Number of people starting an apprenticeship on the rise
Data released by the Department of Education in March shows that the number of people choosing to take apprenticeships is on the rise. There are over 19,000 more apprenticeship starts in the 2018-2019 academic year when compared to the previous year – a 10% rise. However, the 225,800 starts between August 2018 and January 2019 is still below the number seen in 2016-2017.
Sixty per cent of starts in 2018-2019 were on the new apprenticeship standards – these include the skills required of apprentices in relation to their job role and are developed by employer groups. The government plans to ensure that all apprenticeship starts are on standards by the academic year 2020-2021 and will replace any existing frameworks.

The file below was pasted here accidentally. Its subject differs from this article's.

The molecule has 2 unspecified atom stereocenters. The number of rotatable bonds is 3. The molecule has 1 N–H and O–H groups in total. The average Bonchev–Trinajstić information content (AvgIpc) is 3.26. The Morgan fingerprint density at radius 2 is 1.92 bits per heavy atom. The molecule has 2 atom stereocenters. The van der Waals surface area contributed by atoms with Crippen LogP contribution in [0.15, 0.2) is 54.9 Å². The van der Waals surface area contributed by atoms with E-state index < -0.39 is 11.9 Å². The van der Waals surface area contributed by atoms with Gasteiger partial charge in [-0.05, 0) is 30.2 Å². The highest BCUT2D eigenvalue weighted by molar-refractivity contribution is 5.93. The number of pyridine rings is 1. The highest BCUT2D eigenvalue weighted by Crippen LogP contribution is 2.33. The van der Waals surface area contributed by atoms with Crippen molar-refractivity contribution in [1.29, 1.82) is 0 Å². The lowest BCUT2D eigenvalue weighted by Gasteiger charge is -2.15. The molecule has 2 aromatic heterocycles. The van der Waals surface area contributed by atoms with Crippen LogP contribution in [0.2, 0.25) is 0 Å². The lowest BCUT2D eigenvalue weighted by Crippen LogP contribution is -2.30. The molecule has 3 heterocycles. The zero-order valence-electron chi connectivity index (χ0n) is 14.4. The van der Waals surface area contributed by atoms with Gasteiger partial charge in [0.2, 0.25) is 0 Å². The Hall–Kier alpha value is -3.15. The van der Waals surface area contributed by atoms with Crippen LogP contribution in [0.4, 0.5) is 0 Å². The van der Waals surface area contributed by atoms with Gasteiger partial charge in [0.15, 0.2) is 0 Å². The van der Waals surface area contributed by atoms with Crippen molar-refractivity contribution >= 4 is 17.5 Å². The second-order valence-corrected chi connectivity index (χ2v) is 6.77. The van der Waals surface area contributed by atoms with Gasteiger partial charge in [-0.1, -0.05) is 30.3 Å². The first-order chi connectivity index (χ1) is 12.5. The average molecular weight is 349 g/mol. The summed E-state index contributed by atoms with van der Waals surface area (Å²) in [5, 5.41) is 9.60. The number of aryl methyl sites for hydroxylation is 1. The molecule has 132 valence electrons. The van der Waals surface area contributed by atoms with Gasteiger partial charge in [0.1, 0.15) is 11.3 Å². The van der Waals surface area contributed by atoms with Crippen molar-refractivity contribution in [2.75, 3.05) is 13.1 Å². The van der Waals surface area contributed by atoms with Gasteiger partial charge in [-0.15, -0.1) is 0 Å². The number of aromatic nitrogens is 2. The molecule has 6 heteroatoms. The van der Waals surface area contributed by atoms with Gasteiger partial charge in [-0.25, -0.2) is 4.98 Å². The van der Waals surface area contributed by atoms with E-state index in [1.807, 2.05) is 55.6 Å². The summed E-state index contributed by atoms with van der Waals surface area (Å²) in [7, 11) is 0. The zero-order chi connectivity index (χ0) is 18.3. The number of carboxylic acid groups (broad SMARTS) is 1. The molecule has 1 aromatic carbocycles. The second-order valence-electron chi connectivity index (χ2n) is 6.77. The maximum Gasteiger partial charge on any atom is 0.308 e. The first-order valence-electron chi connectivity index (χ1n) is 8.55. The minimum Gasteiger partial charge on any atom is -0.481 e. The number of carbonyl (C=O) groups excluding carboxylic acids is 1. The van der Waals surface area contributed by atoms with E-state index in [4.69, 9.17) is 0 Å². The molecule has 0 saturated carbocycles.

Minister of State at the Department for Education, Anne Milton, believes there is much cause to celebrate. She described apprenticeships as being longer, of a higher quality and allowing for good assessment at the end of the course. The levy allows employers to invest in the skills that are most valuable to them, helping to develop a strong and highly skilled workforce.
Apprenticeships are often considered to be most appealing to young people, but they are offered to people of all ages. There are also different kinds of apprenticeship on offer – more traditional routes, but also ones that combine university degrees and working in full time positions to acquire on-the-job knowledge.